The conductors that form part of the electrical system are the means by which electricity is transferred from one place to another. Typically, conductors are made from copper, which offers a good balance between electrical conductivity and cost. Aluminium may also be used in some instances. Conductors are typically insulated with PVC or other synthetic insulating materials.
Most conductors are used in the form of electrical cables. These can be run either separately or within containment systems between two points of an electrical system.
Other conductors commonly used in electrical systems in buildings are busbars. These are usually copper or aluminium conductors and run within an insulating and safety enclosure, typically a trunking. These may be used where larger conductors are required, as the busbar trunking is often physically smaller than cables of equivalent current carrying capacity. Such busbar trunking is usually made up of rigid lengths, and may have several tapping points, where supplies may be tapped or branched off.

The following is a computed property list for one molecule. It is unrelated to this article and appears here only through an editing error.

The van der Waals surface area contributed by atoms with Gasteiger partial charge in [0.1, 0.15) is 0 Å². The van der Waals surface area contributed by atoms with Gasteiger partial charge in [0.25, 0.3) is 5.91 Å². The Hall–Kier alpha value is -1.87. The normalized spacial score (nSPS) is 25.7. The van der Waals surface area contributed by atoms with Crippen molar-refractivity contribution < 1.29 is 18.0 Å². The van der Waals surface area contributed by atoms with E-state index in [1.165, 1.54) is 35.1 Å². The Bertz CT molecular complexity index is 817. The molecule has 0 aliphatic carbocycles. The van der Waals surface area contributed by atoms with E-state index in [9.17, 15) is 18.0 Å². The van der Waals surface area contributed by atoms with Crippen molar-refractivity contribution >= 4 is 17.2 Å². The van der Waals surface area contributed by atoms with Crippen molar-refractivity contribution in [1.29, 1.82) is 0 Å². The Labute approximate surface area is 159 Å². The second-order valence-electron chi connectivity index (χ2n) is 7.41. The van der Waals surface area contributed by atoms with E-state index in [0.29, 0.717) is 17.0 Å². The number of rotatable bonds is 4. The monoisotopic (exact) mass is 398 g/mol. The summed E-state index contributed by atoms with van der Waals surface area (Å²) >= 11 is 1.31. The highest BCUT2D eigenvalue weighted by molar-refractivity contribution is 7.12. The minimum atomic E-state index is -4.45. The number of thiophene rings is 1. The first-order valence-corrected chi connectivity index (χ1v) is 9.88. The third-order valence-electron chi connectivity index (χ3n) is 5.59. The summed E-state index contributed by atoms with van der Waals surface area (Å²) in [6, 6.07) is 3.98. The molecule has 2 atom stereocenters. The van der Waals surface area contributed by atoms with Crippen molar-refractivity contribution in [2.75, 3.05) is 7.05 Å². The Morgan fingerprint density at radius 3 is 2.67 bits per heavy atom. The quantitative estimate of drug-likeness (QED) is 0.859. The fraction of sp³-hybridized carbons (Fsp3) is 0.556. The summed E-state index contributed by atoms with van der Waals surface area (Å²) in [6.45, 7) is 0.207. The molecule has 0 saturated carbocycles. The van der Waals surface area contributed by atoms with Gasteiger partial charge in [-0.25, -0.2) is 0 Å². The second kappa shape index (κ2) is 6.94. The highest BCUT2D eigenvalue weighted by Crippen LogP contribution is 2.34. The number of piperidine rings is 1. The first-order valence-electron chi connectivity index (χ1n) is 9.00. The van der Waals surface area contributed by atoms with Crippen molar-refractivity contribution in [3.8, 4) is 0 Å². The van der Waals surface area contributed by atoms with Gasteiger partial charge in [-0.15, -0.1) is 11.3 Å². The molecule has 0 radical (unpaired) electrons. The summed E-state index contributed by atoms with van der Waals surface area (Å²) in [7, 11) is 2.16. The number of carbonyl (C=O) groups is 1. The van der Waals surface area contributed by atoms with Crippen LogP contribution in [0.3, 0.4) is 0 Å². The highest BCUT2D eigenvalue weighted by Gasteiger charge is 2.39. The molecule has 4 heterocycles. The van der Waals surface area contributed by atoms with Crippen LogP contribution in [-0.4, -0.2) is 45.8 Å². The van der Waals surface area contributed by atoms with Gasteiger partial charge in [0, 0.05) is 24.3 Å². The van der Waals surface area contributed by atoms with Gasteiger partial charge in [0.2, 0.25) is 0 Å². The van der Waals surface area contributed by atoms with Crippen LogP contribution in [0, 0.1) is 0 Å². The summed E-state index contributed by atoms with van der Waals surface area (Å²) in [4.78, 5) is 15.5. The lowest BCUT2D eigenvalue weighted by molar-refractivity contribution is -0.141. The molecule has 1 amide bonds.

As well as conductors, an electrical system will also comprise equipment that provides switching and protection capabilities, known as switchgear. Switchgear enables with manual or automated control of current flow.
Manual control relies on human intervention to work smoothly and is typically employed for isolation switching and functional switching.
Automatic switching may be based on protection characteristics for devices that detect excess current flow and act to prevent damage to cabling that may lead to fire and/or electric shock. This is usually achieved through the use of circuit breakers and/or fuses.
Automatic switching may also be handled by control systems, where electrical signalling from other systems is used to control devices known as relays or contactors, which in turn control higher power circuits.
The final components of an electrical system are referred to as load devices. These convert electrical energy into other forms of energy such as heat, light, or movement
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